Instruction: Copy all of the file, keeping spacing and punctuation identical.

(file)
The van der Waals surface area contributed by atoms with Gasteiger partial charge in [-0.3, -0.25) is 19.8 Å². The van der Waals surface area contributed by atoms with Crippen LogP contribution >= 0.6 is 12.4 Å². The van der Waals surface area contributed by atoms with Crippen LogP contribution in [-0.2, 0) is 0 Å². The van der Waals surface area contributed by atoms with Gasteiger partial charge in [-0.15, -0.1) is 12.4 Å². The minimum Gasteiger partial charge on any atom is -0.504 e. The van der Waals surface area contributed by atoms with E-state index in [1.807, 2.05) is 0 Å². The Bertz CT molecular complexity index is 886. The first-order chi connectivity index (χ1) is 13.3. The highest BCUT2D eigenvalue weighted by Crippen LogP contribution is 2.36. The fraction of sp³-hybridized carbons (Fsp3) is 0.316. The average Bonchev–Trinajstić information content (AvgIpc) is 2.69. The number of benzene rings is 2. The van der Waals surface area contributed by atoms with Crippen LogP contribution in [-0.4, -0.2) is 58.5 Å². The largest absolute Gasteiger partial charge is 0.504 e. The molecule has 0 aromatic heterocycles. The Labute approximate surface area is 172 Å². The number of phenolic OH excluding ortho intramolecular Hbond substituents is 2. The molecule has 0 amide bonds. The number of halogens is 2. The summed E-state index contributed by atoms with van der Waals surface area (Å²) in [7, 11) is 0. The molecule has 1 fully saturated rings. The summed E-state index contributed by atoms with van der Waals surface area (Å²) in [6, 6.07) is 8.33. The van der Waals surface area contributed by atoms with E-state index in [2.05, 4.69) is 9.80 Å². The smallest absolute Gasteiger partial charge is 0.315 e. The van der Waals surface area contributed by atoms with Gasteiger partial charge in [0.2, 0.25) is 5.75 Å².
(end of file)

The van der Waals surface area contributed by atoms with Gasteiger partial charge in [-0.3, -0.25) is 19.8 Å². The van der Waals surface area contributed by atoms with Crippen LogP contribution >= 0.6 is 12.4 Å². The van der Waals surface area contributed by atoms with Crippen LogP contribution in [-0.2, 0) is 0 Å². The van der Waals surface area contributed by atoms with Gasteiger partial charge in [-0.15, -0.1) is 12.4 Å². The minimum Gasteiger partial charge on any atom is -0.504 e. The van der Waals surface area contributed by atoms with E-state index in [1.807, 2.05) is 0 Å². The Bertz CT molecular complexity index is 886. The first-order chi connectivity index (χ1) is 13.3. The highest BCUT2D eigenvalue weighted by Crippen LogP contribution is 2.36. The fraction of sp³-hybridized carbons (Fsp3) is 0.316. The average Bonchev–Trinajstić information content (AvgIpc) is 2.69. The number of benzene rings is 2. The van der Waals surface area contributed by atoms with Crippen LogP contribution in [-0.4, -0.2) is 58.5 Å². The largest absolute Gasteiger partial charge is 0.504 e. The molecule has 0 aromatic heterocycles. The Labute approximate surface area is 172 Å². The number of phenolic OH excluding ortho intramolecular Hbond substituents is 2. The molecule has 0 amide bonds. The number of halogens is 2. The summed E-state index contributed by atoms with van der Waals surface area (Å²) in [7, 11) is 0. The molecule has 1 fully saturated rings. The summed E-state index contributed by atoms with van der Waals surface area (Å²) in [6, 6.07) is 8.33. The van der Waals surface area contributed by atoms with E-state index in [2.05, 4.69) is 9.80 Å². The smallest absolute Gasteiger partial charge is 0.315 e. The van der Waals surface area contributed by atoms with Gasteiger partial charge in [0.2, 0.25) is 5.75 Å².